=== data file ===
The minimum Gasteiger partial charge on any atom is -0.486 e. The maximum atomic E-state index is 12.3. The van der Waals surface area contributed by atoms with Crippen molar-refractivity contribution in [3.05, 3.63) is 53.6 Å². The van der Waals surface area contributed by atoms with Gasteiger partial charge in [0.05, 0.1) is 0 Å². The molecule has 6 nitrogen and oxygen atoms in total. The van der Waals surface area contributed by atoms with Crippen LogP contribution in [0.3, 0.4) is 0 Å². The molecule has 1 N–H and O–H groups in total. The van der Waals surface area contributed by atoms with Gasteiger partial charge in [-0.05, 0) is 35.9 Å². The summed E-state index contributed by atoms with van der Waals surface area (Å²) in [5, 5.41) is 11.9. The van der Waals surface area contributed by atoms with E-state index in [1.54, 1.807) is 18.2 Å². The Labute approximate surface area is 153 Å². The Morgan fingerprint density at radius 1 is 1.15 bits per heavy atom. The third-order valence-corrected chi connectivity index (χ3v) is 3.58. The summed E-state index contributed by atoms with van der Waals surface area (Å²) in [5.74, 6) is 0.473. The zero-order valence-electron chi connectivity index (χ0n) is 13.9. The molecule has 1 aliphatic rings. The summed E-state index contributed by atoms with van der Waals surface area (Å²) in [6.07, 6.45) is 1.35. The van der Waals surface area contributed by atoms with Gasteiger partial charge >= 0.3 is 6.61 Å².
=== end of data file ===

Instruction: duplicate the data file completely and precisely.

The minimum Gasteiger partial charge on any atom is -0.486 e. The maximum atomic E-state index is 12.3. The van der Waals surface area contributed by atoms with Crippen molar-refractivity contribution in [3.05, 3.63) is 53.6 Å². The van der Waals surface area contributed by atoms with Gasteiger partial charge in [0.05, 0.1) is 0 Å². The molecule has 6 nitrogen and oxygen atoms in total. The van der Waals surface area contributed by atoms with Crippen LogP contribution in [0.3, 0.4) is 0 Å². The molecule has 1 N–H and O–H groups in total. The van der Waals surface area contributed by atoms with Gasteiger partial charge in [-0.05, 0) is 35.9 Å². The summed E-state index contributed by atoms with van der Waals surface area (Å²) in [5, 5.41) is 11.9. The van der Waals surface area contributed by atoms with E-state index in [1.54, 1.807) is 18.2 Å². The Labute approximate surface area is 153 Å². The Morgan fingerprint density at radius 1 is 1.15 bits per heavy atom. The third-order valence-corrected chi connectivity index (χ3v) is 3.58. The summed E-state index contributed by atoms with van der Waals surface area (Å²) in [5.74, 6) is 0.473. The zero-order valence-electron chi connectivity index (χ0n) is 13.9. The molecule has 1 aliphatic rings. The summed E-state index contributed by atoms with van der Waals surface area (Å²) in [6.07, 6.45) is 1.35. The van der Waals surface area contributed by atoms with Gasteiger partial charge >= 0.3 is 6.61 Å².